Why don't we already have CO2 pipelines right alongside the natural gas pipelines? I imagine you wouldn't need much of a carbon tax to make it efficient.  We are talking about the difference between what it costs to pump CO2 from a generating plant to industry, versus what they would get paid for it, without considering the externality of emission itself. When they make CO2 by burning gas, they are buying the same amount of gas to produce the same amount of carbon, except that they don't get any energy out of the process.

Offline Quetzalcoatl

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Re: Episode #729
« Reply #6 on: July 01, 2019, 01:37:24 PM »
Euskadi (the Basque language) is unrelated to any other language in the world.

Slight, minor correction: Unrelated to any currently spoken language. At least as far as we know. If the Proto-Human language hypothesis is correct (which from what I know is an ongoing linguistic controversy), then it is related to all languages in the world.

Its origin and connection to other languages seems unknown, the ancient Iberian language (an obvious candidate for relationship) remains unclassified and largely unknown. But it is impressive that it managed to survive the Romanization that wiped out the other languages from the Iberian peninsula after the Roman conquest. (Catalan is descended from Latin.) It also survived Franco's attempts at eliminating it as well.

And it is not just North Americans who refer to Castilian as "Spanish". We do too. I think the rest of the world does as well.
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Re: Episode #729
« Reply #7 on: July 01, 2019, 02:52:35 PM »
The concrete thing is interesting, but it’s clear that the best use of it would be integrated into the current concrete-making process, rather than as a stand-alone venture.  Capture CO2 from the concrete making process at the source and recycle it back into the product in the aggregate. The result would be a more expensive but potentially much less polluting product.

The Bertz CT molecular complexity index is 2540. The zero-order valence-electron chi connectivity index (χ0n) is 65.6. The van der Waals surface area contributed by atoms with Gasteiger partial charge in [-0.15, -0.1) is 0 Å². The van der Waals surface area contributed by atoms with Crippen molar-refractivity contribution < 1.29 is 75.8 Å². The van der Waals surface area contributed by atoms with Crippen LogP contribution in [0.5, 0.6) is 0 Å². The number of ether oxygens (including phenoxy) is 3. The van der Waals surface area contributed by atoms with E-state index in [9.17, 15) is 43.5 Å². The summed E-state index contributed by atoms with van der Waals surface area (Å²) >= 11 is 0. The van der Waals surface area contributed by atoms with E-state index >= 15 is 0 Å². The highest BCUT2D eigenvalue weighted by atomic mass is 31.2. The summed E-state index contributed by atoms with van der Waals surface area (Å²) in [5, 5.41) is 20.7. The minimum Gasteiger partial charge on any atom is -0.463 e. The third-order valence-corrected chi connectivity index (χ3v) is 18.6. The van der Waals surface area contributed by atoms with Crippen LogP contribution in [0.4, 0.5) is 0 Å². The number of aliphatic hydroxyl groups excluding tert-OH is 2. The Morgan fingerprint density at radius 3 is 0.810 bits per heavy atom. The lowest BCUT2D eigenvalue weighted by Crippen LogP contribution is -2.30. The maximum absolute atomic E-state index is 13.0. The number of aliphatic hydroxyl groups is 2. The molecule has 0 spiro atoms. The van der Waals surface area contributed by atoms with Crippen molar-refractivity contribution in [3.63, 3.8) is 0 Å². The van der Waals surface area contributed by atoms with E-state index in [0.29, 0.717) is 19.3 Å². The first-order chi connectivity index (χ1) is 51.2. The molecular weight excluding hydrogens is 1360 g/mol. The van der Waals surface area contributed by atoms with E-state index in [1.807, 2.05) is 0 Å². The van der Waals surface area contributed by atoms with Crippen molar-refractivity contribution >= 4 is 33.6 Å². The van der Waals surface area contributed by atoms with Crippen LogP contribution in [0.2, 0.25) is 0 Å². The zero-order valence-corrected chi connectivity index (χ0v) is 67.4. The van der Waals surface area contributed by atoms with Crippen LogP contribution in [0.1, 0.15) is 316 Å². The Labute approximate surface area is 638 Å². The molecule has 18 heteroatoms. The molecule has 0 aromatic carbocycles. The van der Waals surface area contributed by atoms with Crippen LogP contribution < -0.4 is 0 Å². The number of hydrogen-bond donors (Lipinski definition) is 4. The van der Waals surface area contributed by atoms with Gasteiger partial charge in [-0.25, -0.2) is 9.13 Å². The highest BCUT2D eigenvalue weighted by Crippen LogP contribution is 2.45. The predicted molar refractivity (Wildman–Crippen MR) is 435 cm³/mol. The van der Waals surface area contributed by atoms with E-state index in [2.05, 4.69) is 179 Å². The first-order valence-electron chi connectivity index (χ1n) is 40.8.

I would like to propose...that...it is undesirable to believe in a proposition when there is no ground whatever for supposing it true. — Bertrand Russell

Offline esterin

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Re: Episode #729
« Reply #8 on: July 01, 2019, 05:11:25 PM »
Since Cara is once again promoting GW awareness by jetseting in Africa or the Amazon, I think you should face the fact that Cara already moved on.
Time too look for a new diversity quota member.

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Re: Episode #729
« Reply #9 on: July 01, 2019, 05:15:31 PM »
I guess driving an electric car and eating vegetarians just isn't enough to get green cred anymore...

Offline esterin

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Re: Episode #729
« Reply #10 on: July 01, 2019, 06:19:04 PM »
I guess driving an electric car and eating vegetarians just isn't enough to get green cred anymore...
Vegetarians are still people

Offline esterin

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Re: Episode #729
« Reply #11 on: July 01, 2019, 06:20:51 PM »
SOF:
45% percent of the public has vaccine safety concerns is a proof that the public are not idiots and it is not "disgusting" as Jay or Bob (can't tell) said.

There is plenty to be concerned.

As any other medical treatment, they should be proven thoroughly.

My experience:
First day of army service you get the vaccines, i think it was smallpox or TB, my shoulder (the site) got inflamed and i got 42C fever and was taken to ER, i was a strong and fit 18 year old, i wonder what would happen if i was a sickly toddler.   

There might be a harm vs benefit advantage (if proven individually for every vaccine), yet dismissing concerns of safety from a treatment injected directly into the blood stream with irritants to boost the immune response and mass produced etc.... is kind of weird.
     

Offline arthwollipot

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Re: Episode #729
« Reply #12 on: July 01, 2019, 09:16:23 PM »
SciShow did a pretty good debunking of the story about "kids" "growing" "horns" "because of" "smart phone use".

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Offline Quetzalcoatl

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Re: Episode #729
« Reply #13 on: July 06, 2019, 01:24:33 PM »
I just got around to listen to this episode. With regard to language, Steve said that in the West, people are used to France speaking French, and that countries like Italy and Spain have local dialects.

Actually there are regional variations here that are greater than dialects, even though that is a factor as well. For example in France you have Brittany, which is the native land of Breton, a Celtic language. And in some parts of Italy, German is widely spoken. Spain has a number of regional distinct languages (not dialects), like Catalan and Basque.
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Offline lonely moa

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Re: Episode #729
« Reply #14 on: July 07, 2019, 05:32:53 AM »
I guess driving an electric car and eating vegetarians just isn't enough to get green cred anymore...
Vegetarians are still people

only just.
"Pull the goalie", Malcolm Gladwell.